Edition 30 October 2018
Rajeev Poduval is an Indian American journalist currently based in Amsterdam. He most recently reported for The Washington Times, The Christian Science Monitor and Grade the News at Stanford University in the United States. He has also worked with Emirates News, The Gulf Today and Panorama Magazine in the United Arab Emirates. Rajeev is living with his son Advaith and wife Bala, a space scientist presently working on methods of improving space weather predictions using artificial intelligence at Amsterdam Science Park. In this column which will be published in the next editions of The Holland Times he will share parts of his life as an expat in the Netherlands.
Caught in a Van Gogh frame
Perhaps one of the first things one notices about the city of Amsterdam, besides its gorgeous waterways and period architecture, is that green vehicles have gone from a high-tech fantasy to the mainstream here. They are fairly common in the city– perhaps as common as they are in San Francisco. It was surprising to see many Teslas waiting in the cab-lines at the airport. According to an estimate, the first quarter of this year saw the sale of electric cars increase by 136 percent in the Netherlands. As I travel more around the city, the image of Amsterdam as a liberal haven and a trendsetter of green policies have become stronger. In my mind, they stood in sharp contrast to the recent efforts to rollback policies meant to combat climate changes in the US.
The omnipresence of bikes is a mark of how Amsterdameans are committed to protecting their environment. Parents carrying their children to schools in boxes fitted to their bikes are a common sight. The flow of bicycles through tree-lined stone-paved bike paths dotted with restaurants and cluttered footpaths seemed unending. Currently, the Dutch government has a plan in place to ban all fossil-fuel vehicles to make the country free of vehicular emissions by 2030. The plan sounded a bit too ambitious right now though, as the city still has a large number of vehicles running on fossil fuel. Probably as part of infrastructure building for this plan, vehicle charging stations are becoming increasingly common in the city. Green vehicles still remain a local phenomenon in the US, largely confined to California, while it appears to be a national movement in the Netherlands. The government also has a national climate agreement to reduce total emission by 55 percent, according to a newspaper report quoting the government plan. A clueless expatriate in the city, I struggled to maneuver the rush hour traffic at the Central Station in the crisscross of speeding bicycles, pedestrians and motorbikes often spilling to the footpaths. In certain areas in the city, the traffic is so chaotic that the images that came to my mind were of some of the smaller cities in India–minus the stray cattle roaming and monkeys crossing the streets unperturbed by the traffic backup and the mounting decibel level of automobile horns, of course! Though the city is full of bike riders, to my great surprise, I noticed nobody wore helmets.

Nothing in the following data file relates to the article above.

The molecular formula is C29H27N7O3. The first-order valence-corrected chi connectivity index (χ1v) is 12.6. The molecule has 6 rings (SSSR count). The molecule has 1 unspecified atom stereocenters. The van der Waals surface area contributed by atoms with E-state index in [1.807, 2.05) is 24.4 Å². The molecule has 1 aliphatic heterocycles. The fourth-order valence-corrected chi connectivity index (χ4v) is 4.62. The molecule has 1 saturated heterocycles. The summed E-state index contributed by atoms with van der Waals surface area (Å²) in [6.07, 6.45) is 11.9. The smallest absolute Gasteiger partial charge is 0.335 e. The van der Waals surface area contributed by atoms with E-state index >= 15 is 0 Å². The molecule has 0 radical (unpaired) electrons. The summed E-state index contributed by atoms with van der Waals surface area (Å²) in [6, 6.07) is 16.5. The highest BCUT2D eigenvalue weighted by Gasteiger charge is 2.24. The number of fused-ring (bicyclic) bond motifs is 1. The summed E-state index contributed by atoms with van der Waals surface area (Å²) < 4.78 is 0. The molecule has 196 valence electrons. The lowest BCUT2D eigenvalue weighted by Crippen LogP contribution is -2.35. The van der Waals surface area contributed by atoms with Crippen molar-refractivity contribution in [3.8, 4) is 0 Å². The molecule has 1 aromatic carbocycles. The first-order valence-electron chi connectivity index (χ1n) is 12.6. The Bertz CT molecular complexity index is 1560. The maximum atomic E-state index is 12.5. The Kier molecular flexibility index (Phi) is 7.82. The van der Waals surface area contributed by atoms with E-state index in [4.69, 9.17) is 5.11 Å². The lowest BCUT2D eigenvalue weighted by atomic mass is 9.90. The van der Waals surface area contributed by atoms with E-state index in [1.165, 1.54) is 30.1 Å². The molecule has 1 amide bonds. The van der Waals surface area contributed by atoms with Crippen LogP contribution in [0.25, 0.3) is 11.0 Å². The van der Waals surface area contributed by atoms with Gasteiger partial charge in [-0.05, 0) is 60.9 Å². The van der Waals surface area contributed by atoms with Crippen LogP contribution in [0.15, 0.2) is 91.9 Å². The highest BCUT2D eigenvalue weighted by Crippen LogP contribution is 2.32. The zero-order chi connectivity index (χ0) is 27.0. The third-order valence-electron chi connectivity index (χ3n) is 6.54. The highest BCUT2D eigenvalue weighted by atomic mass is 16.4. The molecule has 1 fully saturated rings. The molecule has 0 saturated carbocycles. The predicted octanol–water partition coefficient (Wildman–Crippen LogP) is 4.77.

According to Statistics Netherlands, there was a slight uptick in the number of deaths in traffic accidents involving bike riders compared to motorists last year. This in spite of the fact that bike riders don’t share roads with motorists. However, it has been pointed out that this slight increase may be due to the increased number of bikes on the road. Policing is minimal and almost invisible in most parts of the city, compared to the US in particular where there have been concerns about the increased militarization of the law enforcement, mass incarcerations, and corporate-run prisons. On a few occasions, I witnessed men sitting around on park benches and street cafes catcalling at passerby women. Though catcalling incidents have been reported from many cities around the world, eve-teasing involving lewd remarks are rare as it is considered a form of sexual harassment. I found a sense of community among daily commuters in Amsterdam, unlike the reserved and unemotional crowd I saw on New York City subways. Here, they joked, laughed and shared seats in coaches that are almost always never overcrowded. In Amsterdam, the public modes of transportation are responsible for ferrying almost the entire workforce in the city.
The cultural, ethnic and racial diversity of the city of Amsterdam has already been widely noted, and during my stay here so far I have been convinced about it. However, I did come across posters at a couple of places in the city saying “Amsterdam is er voor Amsterdamers” (Amsterdam is for Amsterdamers). These looked isolated and an exception to the general spirit of welcoming and tolerance that the city is famous for. Widespread cigarette smoking in public places gave me the impression that it was not regulated, or the existing regulations were not effectively implemented. Since environmental tobacco smoke is considered a major carcinogen, the lax oversight on the issue is out of step with the otherwise progressive environmental policies of the country. It is often difficult to pinpoint what renders the city its “bohemian” and laid back qualities. As you move around, the medieval aura of the city center with its 17th-century buildings often gets erased by modern buildings, ugly shop windows decorated with cleavage-boosted mannequins and footpaths strewn with cigarette buts.
As the clouds lifted above the city and street lamps blossomed, the nightly crowd of tourists, students and immigrants hung around waterfront restaurants spread over by the canals with wooden tables and carnival- like lights. The starlit night, the sea breeze infused with the inescapable aroma of tobacco and Marijuana, the glowing water views, and reflections from distant houseboats in the canal slowly swayed me to a landscape where, I imagined, Van Gogh could have abstracted his images from.